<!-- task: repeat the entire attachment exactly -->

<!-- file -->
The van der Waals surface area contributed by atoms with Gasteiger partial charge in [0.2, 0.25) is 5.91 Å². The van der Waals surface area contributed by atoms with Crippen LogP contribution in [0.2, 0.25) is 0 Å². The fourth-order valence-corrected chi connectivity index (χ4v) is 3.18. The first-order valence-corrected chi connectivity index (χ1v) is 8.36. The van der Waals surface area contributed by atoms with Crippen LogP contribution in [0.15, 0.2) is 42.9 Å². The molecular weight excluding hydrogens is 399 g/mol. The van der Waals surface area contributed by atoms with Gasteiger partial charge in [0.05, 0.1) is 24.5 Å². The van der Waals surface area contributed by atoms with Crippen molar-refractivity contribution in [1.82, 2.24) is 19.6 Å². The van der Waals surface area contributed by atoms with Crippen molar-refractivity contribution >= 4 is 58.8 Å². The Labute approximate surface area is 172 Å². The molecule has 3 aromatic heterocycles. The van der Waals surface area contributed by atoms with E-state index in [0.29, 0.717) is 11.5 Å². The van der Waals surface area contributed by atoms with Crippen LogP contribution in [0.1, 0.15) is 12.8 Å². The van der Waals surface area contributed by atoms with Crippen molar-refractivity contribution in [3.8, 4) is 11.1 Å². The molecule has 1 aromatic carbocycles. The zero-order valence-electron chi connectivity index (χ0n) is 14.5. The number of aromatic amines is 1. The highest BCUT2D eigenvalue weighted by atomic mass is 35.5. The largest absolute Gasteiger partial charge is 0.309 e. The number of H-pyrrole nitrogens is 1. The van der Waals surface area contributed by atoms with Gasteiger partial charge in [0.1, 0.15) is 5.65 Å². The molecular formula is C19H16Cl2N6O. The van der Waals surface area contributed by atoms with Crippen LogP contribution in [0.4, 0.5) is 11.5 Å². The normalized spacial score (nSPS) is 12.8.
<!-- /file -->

The van der Waals surface area contributed by atoms with Gasteiger partial charge in [0.2, 0.25) is 5.91 Å². The van der Waals surface area contributed by atoms with Crippen LogP contribution in [0.2, 0.25) is 0 Å². The fourth-order valence-corrected chi connectivity index (χ4v) is 3.18. The first-order valence-corrected chi connectivity index (χ1v) is 8.36. The van der Waals surface area contributed by atoms with Crippen LogP contribution in [0.15, 0.2) is 42.9 Å². The molecular weight excluding hydrogens is 399 g/mol. The van der Waals surface area contributed by atoms with Gasteiger partial charge in [0.05, 0.1) is 24.5 Å². The van der Waals surface area contributed by atoms with Crippen molar-refractivity contribution in [1.82, 2.24) is 19.6 Å². The van der Waals surface area contributed by atoms with Crippen molar-refractivity contribution >= 4 is 58.8 Å². The Labute approximate surface area is 172 Å². The molecule has 3 aromatic heterocycles. The van der Waals surface area contributed by atoms with E-state index in [0.29, 0.717) is 11.5 Å². The van der Waals surface area contributed by atoms with Crippen LogP contribution in [0.1, 0.15) is 12.8 Å². The van der Waals surface area contributed by atoms with Crippen molar-refractivity contribution in [3.8, 4) is 11.1 Å². The molecule has 1 aromatic carbocycles. The zero-order valence-electron chi connectivity index (χ0n) is 14.5. The number of aromatic amines is 1. The highest BCUT2D eigenvalue weighted by atomic mass is 35.5. The largest absolute Gasteiger partial charge is 0.309 e. The number of H-pyrrole nitrogens is 1. The van der Waals surface area contributed by atoms with Gasteiger partial charge in [0.1, 0.15) is 5.65 Å². The molecular formula is C19H16Cl2N6O. The van der Waals surface area contributed by atoms with Crippen LogP contribution in [0.4, 0.5) is 11.5 Å². The normalized spacial score (nSPS) is 12.8.